If you chose to store water on your own, use food grade water storage containers, such as those found at outdoor supply stores or big box retailers. Food grade water storage containers won’t transfer noxious or toxic substances into the water during storage. Check the container label or contact the manufacturer if you are uncertain if the container meets food grade standards. If a container is (US) FDA approved, then it is safe for storage of water. Examples of food grade water storage containers include: • 4, 5 or 7 gallon plastic water jerry cans available online, outdoor stores, or big box stores (must be rated for potable water) • 55 gallon water barrels made from high density polyethylene – FDA approved, BPA free, available online or through disaster supply stores (remember that you’ll need a siphon pump and bung nut wrench to access the water) • 275 or 330 gallon intermediate bulk container (IBC) tank made from high density polyethylene (must be food grade and a new container is recommended) Standard garden hoses should never be used to fill water containers, as the hose contains lead to keep the hose flexible. Only use a drinking water hose that states that it is lead free! Lead free hoses are widely available online or at RV camping supply stores. Also, if the container is clean, there is no need to treat the water when the container is filled. It is generally better to treat the water just prior to use (see “Treating Water in a Disaster” below). If you are not able to use a food grade water storage container, be sure the container you choose: • Has a top that can be closed tightly • Is made of durable, unbreakable materials (i.e. not glass) DO NOT USE containers that previously have been used to hold liquid or solid toxic chemicals (bleach, pesticides, etc.)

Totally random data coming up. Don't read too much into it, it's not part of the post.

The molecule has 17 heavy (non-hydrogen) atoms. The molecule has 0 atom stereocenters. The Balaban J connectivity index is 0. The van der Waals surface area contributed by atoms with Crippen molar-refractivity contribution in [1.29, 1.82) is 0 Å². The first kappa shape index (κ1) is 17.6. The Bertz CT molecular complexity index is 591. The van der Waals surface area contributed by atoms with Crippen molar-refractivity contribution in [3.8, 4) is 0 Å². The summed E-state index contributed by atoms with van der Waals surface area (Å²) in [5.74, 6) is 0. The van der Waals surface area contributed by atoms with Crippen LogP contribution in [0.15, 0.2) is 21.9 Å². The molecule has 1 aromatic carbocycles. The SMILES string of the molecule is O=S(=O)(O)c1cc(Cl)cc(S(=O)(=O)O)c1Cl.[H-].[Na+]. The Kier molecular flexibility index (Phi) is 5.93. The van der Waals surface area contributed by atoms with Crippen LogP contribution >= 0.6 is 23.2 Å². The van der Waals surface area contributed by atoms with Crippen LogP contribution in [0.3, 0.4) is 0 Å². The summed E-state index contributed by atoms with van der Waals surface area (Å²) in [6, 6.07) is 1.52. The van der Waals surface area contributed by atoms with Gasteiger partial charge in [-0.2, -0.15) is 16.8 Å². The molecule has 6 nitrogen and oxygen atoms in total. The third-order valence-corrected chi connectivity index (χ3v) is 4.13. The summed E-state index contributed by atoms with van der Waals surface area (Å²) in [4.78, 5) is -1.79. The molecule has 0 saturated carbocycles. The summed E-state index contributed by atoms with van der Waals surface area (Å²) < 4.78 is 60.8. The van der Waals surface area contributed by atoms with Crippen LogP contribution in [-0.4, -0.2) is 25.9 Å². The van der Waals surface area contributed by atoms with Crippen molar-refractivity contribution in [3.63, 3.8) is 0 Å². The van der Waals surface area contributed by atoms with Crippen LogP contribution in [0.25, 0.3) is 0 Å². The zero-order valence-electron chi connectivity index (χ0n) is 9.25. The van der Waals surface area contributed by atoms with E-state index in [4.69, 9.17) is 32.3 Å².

Alternative Sources of Water
Emergency water can also be obtained from numerous places within your home, but will require a little effort to access the water. 1. WATER HEATER Most homes use tank water heaters, which typically contain 40 – 75 gallons of water. This water is clean and potable, with a small caveat. After an earthquake, you should shut off the water supply line to your water heater (located at the top of the water heater). This will isolate the water in the tank in case the municipal water supply has been contaminated. You will also want to turn off the gas or electricity to the water tank so that the water cools. To access the water in the tank, use the drain valve at the bottom of the tank; to release the vacuum as water empties out, to open the pressure relief valve at the top of the water tank to allow air into the tank. 2. TOILET TANKS While it may not sound pleasant, the water in the tank to a toilet is still clean, assuming that an automatic toilet bowl cleaning product is not being used. This will provide a couple of gallons of potable water. There may be sand sediment that has fallen out from the water supply, or some rust from the toilet tank hardware, but the water is drinkable. 3. WATER PIPES Two story houses with upstairs plumbing will hold a gallon or two of water in the pipes. To access this water, open up a faucet upstairs to break the vacuum seal. Then, turn on a faucet downstairs and collect the water as it drains out of the pipes. Remember, there is water in both the cold and hot water pipes. Keep in mind that this water is safe to drink, as long as the main water supply has not been contaminated. To avoid contamination, it is important to shut off the water main to the house right after a major earthquake or disaster, before water has been used. POOL WATER (NOT RECOMMENDED) Due to the amount of chlorine and other chemicals present in pool water, it is not recommended for safe human consumption. Given enough time, the chlorine and other chemicals will break down and dissipate, but then there is the risk of algae, bacteria, and other pathogens. While it is possible to drink pool water after boiling or filtration, this water is best used for sanitation purposes, which can help conserve emergency water supplies for drinking purposes.